The name of this bill, the Energy-efficiency Standards Act, is misleading.
The legislation is a generic title for energy efficiency standards that were passed by the states.
There is no mention of “duke” in the bill.
It is merely the name of a generic measure, which is what it was intended to be.
The title is misleading because it is misleading in that it implies the act will cover everything from electrical devices to air conditioning and heating systems.
The bill does not address energy efficiency requirements for cars or the building industry, but it does address the standards in general, which are important to the health and safety of Americans.
There are more specific provisions, such as requiring a minimum amount of energy to be consumed per day for all of our appliances, but those are more of a consumer-specific measure, not energy efficiency.
The energy-efficiency standards also do not require that people be subject to those standards.
They are designed to promote energy efficiency and reduce the impact of energy use.
The House and Senate bills that are likely to come up for debate in January include provisions for building codes to require more energy efficiency, including appliances and cooling systems.
That is likely to be the subject of debate during the next year’s budget hearings.
The other important part of the bill is the Clean Energy Investment Tax Credit.
It would extend a $3,000 credit to individuals and businesses that invest in energy efficiency improvements to encourage energy efficiency investments in homes and businesses.
The tax credit would be available for a period of six years, which will be up to 10 years if Congress extends the credit.
The Clean Energy and Tax Relief Reconciliation Act of 2009 has the most favorable treatment for energy-efficient technology.
The measure would extend that credit for one additional year.
That will help businesses with equipment that is already in use, and for electric vehicles that use a lot of electricity, and electric vehicles without a battery.
But it will not help people who use only the home.
The credit would not be available to people who are eligible for the standard federal credit for energy efficient appliances.
The Taxpayer Relief Act of 2010, the version of the legislation that passed in the Senate in December, would extend the credit for another six years.
The new bill also provides a credit of $1,000 for each additional kilowatt hour that is used in the home, but only to households with no electric vehicle owners.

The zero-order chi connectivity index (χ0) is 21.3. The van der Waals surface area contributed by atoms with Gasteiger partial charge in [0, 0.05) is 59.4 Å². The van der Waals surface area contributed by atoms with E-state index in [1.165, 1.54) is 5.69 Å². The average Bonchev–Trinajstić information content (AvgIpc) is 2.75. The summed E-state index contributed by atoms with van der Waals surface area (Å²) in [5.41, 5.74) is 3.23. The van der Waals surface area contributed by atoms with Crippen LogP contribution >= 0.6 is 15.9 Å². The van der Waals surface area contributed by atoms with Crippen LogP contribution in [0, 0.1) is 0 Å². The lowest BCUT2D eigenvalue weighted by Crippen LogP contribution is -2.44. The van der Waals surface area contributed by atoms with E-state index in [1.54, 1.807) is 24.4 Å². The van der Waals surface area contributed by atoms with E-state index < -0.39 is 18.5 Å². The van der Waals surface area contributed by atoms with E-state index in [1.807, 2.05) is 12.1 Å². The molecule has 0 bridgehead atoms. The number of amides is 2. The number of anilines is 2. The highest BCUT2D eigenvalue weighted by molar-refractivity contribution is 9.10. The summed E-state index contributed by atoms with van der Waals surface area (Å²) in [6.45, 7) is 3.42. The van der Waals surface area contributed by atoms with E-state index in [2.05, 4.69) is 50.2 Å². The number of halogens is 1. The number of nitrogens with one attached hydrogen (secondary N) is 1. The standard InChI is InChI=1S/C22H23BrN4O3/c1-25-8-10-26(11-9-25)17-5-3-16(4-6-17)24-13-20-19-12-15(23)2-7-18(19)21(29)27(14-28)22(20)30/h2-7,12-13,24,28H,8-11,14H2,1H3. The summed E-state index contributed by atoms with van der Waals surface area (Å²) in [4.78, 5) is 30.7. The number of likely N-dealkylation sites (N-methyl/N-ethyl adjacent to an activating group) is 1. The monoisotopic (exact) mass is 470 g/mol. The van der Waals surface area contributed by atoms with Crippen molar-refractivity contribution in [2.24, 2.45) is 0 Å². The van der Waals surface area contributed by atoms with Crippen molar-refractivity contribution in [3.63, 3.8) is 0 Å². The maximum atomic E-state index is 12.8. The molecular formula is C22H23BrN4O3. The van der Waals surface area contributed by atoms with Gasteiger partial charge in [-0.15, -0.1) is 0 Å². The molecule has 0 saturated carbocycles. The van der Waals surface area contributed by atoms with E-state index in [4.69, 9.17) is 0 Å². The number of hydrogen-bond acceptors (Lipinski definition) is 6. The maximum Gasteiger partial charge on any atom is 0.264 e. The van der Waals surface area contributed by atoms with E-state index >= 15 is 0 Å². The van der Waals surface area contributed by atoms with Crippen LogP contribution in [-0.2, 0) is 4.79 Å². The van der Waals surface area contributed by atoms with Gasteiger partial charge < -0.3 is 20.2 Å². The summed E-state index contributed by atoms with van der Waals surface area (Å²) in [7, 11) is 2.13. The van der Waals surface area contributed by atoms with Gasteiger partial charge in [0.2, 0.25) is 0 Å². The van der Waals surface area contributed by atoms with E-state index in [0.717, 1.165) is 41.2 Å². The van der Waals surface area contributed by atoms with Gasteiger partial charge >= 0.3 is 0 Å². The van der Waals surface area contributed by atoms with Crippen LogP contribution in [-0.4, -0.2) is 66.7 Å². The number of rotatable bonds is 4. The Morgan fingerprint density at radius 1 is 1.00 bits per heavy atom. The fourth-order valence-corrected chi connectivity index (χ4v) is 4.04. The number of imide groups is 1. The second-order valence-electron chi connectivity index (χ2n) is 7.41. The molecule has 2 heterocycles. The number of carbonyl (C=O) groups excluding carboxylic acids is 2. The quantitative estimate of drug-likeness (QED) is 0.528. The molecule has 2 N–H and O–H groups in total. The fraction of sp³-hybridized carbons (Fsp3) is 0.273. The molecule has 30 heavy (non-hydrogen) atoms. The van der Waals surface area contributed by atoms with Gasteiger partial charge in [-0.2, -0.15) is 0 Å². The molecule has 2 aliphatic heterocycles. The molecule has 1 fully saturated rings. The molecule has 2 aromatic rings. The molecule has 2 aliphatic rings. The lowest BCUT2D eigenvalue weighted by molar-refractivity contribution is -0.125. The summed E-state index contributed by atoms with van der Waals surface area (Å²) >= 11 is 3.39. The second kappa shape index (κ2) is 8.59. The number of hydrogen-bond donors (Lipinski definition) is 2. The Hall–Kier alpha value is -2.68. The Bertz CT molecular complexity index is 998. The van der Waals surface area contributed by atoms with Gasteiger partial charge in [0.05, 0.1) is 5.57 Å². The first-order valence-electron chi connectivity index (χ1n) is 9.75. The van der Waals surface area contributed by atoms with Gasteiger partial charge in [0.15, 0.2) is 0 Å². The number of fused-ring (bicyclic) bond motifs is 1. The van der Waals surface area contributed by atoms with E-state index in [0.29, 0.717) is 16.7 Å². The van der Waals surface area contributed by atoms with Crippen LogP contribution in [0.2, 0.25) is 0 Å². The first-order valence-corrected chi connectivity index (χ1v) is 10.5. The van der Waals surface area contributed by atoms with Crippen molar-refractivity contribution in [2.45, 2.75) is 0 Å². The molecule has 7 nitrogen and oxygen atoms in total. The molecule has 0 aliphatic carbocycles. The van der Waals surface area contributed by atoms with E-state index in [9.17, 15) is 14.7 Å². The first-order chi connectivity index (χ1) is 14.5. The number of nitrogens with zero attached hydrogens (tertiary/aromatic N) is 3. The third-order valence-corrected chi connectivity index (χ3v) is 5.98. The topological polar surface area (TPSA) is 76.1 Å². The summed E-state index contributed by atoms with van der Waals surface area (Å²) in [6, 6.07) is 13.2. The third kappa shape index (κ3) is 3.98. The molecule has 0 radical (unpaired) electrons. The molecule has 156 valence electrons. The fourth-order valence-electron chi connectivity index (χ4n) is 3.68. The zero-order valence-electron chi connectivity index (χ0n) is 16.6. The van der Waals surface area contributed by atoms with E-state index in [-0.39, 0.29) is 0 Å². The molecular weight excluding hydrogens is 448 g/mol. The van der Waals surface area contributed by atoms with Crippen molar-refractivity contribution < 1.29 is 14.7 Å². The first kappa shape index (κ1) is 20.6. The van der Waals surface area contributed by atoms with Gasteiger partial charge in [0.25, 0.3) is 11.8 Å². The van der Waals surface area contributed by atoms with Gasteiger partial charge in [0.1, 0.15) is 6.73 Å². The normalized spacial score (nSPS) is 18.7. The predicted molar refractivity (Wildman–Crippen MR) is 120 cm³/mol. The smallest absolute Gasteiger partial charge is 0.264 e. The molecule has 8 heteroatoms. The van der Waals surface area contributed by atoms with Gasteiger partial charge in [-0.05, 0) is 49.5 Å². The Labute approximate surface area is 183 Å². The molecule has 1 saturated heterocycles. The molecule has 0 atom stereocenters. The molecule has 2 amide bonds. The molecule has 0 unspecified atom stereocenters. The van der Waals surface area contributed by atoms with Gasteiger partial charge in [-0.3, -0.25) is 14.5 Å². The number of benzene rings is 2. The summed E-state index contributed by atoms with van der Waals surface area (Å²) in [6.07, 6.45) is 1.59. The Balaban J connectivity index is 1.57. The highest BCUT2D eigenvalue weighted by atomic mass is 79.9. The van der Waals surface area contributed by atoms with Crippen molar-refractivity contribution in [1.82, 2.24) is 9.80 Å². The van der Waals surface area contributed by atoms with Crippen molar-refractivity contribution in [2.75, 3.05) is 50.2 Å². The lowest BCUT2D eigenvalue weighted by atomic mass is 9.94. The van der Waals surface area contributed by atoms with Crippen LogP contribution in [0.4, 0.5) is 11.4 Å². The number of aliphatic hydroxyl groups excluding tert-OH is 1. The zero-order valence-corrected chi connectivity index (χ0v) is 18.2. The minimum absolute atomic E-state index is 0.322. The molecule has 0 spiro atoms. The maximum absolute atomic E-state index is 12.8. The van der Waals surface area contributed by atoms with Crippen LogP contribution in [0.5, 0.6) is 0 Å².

That credit would expire in 2023.
The law does not contain provisions to extend the federal credit to businesses that make energy efficient equipment.
The credits that the House bill does extend will not extend to energy-saving technologies, such the electric car, which the bill does include in the credit but does not extend the credits for.
In contrast, the bill that the Senate passed in December has a provision that would extend energy-smart incentives for up to $1 million for energy saving equipment.
But that is only for new energy-conserving technologies that have been approved by the Energy Information Administration.
Those include energy-conscious buildings, such buildings that are energy-friendly and that reduce energy use by heating and cooling, as well as appliances that use less electricity than they used before.
The Senate bill would not extend those credits, but the House version does.
There also are several provisions that are related to energy efficiency that were added by the House and that the bills would have included in the House legislation.
The Energy Independence and Security Act of 2007 would extend some energy efficiency credits.
The Congressional Review Act, a bipartisan measure that would allow Congress to review a law if it contains a provision or rule that was enacted without Congress’ consent, was added to the Senate bill.
The act, which was originally introduced by former New York Rep. Pete Hoekstra, now a congressman from Illinois, provides that if the House of Representatives passes a bill that is inconsistent with a federal law or regulation, Congress may amend the bill to add a provision to the bill requiring the federal agency to modify or repeal that provision or regulation.
The provision, as originally written, would have allowed the House to amend the Energy Independence, Security, and Accountability Act of 2015.
But the Senate version of that bill, which passed in late May, includes language that makes that provision null and void.
The Obama administration has been considering making the provision permanent, although the House passed the bill and the president signed it into law on May 20.
The president signed the legislation in the Rose Garden, saying it was a “historic moment” for the country.
He said that the legislation would bring jobs back and would help Americans and businesses save money.
There were no changes to the House measure that was signed into law, which included a provision about renewable energy credits.
It also included a renewable energy credit provision, but that was not included in either the House or Senate bill that was approved in December.
In the Senate, the Senate Finance Committee approved the House-passed version of its bill